I finally did it. I finally went and paid for an honest-to-goodness bike fit. I’m not entirely sure what motivated me to do something I’ve been talking about for ages, but it probably had something to do with the fact that I just got tired of being uncomfortable on my bike. If you’ve followed my bike journey on this blog for any length of time, you know that I suffer from serious saddle issues. Pressure on my lady bits and pressure on my sits bones plague me, despite trying a variety of saddles. As I was riding this summer, all of a sudden I realized that it was ridiculous that I’m afraid to do any rides longer than 4o miles because I know my butt can’t handle it. The whole saddle issue, aside from being uncomfortable and painful, was setting limits on how/where I was willing to ride my bike and I didn’t like that. So I finally took the steps necessary to set up a bike fit!
The first step was working up the courage to call, and that took some time. Then it took some time to actually get a hold of someone to schedule my fit. Then the guy I was going to see had a booked schedule, so he couldn’t fit me in for about 2 weeks. So it took awhile to actually get to the actual fitting. But in the grand scheme of things, it didn’t really matter. I had already waited ages to do this, what was a few more weeks?
I got my fitting at a place in Virginia (Freshbikes) and had decided to ride from work. It was maybe 8 miles, so not that far, but I hadn’t been on my bike in about 3 weeks- a screw holding the saddle to the seatpost came undone and it took me that long to find a replacement. So while 8 miles isn’t that far, when you haven’t been on the bike for 3 weeks, it can do a lot of damage to your backside!
Having your position and body scrutinized that closely on the bike was a bit awkward. I’m not terribly comfortable with how I look in the Lycra of cycling clothing and honestly, this was the part I was least looking forward to when I thought about a bike fit. But I just kept telling myself, they’re not here to judge, they’re here to help. Just because I don’t look like a skinny racer doesn’t mean I don’t deserve to be comfortable on my bike just as much as they are.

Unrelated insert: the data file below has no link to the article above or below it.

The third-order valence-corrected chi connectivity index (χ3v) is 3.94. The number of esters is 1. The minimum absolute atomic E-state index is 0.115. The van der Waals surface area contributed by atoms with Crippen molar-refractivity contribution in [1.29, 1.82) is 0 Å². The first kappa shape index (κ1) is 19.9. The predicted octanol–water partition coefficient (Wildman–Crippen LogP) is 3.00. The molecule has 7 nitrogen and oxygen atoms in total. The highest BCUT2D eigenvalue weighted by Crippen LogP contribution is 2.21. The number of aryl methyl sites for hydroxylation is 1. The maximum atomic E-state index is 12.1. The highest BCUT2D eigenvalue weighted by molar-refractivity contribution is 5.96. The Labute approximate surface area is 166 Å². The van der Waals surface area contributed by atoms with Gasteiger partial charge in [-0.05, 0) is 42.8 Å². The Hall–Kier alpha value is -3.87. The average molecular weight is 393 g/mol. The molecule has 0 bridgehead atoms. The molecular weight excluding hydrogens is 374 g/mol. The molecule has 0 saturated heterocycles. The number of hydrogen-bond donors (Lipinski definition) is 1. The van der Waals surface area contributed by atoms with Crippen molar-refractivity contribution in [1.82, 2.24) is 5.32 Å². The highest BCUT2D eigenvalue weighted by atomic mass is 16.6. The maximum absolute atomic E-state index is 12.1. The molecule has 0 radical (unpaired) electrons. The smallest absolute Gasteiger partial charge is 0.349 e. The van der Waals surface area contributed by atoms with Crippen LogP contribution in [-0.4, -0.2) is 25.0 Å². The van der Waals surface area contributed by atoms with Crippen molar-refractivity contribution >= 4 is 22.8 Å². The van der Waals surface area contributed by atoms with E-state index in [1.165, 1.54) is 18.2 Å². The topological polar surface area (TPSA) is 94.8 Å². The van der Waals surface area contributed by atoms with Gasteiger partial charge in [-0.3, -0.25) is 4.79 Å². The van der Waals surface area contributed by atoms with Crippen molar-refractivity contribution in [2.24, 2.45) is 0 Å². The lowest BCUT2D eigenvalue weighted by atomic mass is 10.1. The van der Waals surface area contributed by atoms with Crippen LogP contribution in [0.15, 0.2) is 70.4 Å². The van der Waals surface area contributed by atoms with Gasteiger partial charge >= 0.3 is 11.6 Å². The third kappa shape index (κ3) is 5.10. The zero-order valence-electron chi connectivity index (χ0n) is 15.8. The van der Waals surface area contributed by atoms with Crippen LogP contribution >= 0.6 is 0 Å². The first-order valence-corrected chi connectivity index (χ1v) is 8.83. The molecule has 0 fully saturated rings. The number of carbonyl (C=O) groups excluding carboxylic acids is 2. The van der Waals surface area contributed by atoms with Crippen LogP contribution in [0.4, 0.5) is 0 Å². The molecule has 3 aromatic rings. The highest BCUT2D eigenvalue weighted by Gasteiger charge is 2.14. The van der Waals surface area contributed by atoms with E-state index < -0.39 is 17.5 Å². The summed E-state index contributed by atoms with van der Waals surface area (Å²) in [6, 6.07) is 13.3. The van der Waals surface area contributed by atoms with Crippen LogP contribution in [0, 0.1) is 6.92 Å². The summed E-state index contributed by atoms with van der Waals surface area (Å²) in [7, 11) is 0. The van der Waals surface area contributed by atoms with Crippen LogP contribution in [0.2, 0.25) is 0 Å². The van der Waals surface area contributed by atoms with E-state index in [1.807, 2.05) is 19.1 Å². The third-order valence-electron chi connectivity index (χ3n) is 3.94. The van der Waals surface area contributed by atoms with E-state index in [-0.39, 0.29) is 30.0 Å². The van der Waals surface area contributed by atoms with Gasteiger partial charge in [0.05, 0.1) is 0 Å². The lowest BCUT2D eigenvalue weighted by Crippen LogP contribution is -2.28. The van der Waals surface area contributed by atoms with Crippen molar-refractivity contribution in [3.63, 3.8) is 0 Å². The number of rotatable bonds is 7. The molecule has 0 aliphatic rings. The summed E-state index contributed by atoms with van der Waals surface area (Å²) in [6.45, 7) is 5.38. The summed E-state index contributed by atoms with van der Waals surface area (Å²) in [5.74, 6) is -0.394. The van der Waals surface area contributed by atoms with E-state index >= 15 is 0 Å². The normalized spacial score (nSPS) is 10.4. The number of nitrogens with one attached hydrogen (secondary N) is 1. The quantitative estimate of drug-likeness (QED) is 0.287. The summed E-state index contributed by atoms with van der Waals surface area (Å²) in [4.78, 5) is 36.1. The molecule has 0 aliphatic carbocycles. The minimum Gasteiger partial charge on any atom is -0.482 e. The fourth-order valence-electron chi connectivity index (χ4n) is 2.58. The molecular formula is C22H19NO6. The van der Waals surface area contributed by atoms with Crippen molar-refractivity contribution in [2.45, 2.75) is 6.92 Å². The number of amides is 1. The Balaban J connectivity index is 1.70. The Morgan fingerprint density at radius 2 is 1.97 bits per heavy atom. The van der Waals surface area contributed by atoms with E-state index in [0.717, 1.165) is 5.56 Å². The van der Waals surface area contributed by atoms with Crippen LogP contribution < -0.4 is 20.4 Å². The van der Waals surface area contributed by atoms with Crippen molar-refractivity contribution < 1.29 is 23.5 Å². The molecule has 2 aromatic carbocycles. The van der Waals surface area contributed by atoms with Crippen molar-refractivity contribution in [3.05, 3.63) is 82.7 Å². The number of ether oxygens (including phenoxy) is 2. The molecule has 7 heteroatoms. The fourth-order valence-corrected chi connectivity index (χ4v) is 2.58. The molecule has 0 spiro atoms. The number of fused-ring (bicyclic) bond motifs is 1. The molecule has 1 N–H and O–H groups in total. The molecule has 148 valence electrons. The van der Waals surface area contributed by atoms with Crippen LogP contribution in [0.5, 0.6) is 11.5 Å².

I actually felt pretty proud of myself for not crying while talking about the whole situation. Talking about my saddle situation with people who really know cycling is hard, because it has really affected my relationship with the bike. I really do love cycling so much, but when something as simple as my saddle causes me so much pain and makes me not want to ride, I get sad. And when I feel like I’ve tried everything but nothing seems to work, it’s emotional, as I’ve poured a lot of energy into my bike and this problem. But I held it together.
I really, really wanted him to have the silver bullet for this werewolf problem. I wanted him to find some magic adjustment that hadn’t been tried before that would suddenly make me comfortable on my saddle. As you can probably guess, this didn’t happen. He was very thoughtful and thorough during the fit. But while there are so many things you can adjust on a bike, sometimes there isn’t a magic fix. In the end, he confirmed my suspicions: saddles are a very personal thing and there’s no magic formula to find the one that works for you. However, the fit did provide some comfort. I was afraid the issue was the geometry of my bike- that’s not something you can fix. Bad geometry usually means having to buy a new bike. But he assured me that not only was the geometry of the bike fine, the little adjustments made by previous bike shops had actually helped overall. So the issue really is just my anatomy and the saddle.
So for all you ladies out there suffering through saddle issues, I’m sorry to say that even a bike fit won’t solve all your problems. But a bike fit can help isolate the problems. The bike fit didn’t make my butt feel better, but it helped reassure me that the way I was sitting on the bike wasn’t aggravating the issue. I feel it was money well spent just on those grounds. Now I just need to sit my ass on as many saddles as possible to try and find “the one.” My plan is to call up all the local bike shops, see what brands they carry, and inquire if they have saddle testing program. Some shops have loaner saddles you can try out. Others will let you try before you buy. And some let you buy a saddle, but then return it if it doesn’t fit. If I don’t have any luck with the local shops, I’ll start looking online at lender programs or at websites that have forgiving return policies! It won’t be fast, but hopefully eventually I find “the one” that will let me ride as long as I like.
As a side note: You may (or may not!) have been wondering where I’ve been and why I’m not writing much. There are a couple of reasons. First, I’ve started up a cycling podcast, and that takes a lot of my time and energy. I have been writing, but most of it has been pro cycling related, which I have been posting on my podcast blog. If you have any interest in pro cycling, you should check out the Pelotonitis Podcast blog! Second, I’m entering my 2nd year of bike ownership. This means I’m doing fewer and fewer things which are brand new to me. I see this blog as a way to chronicle my journey and share my experiences as a newbie. As I’m being coming less of a “nOOb” and more of an experienced cyclist, I’m trying to figure out how to keep sharing my thoughts, but without being repetitive. I’m committed to sharing my experiences, and helping newcomers to the sport (especially women!) become comfortable on the bike!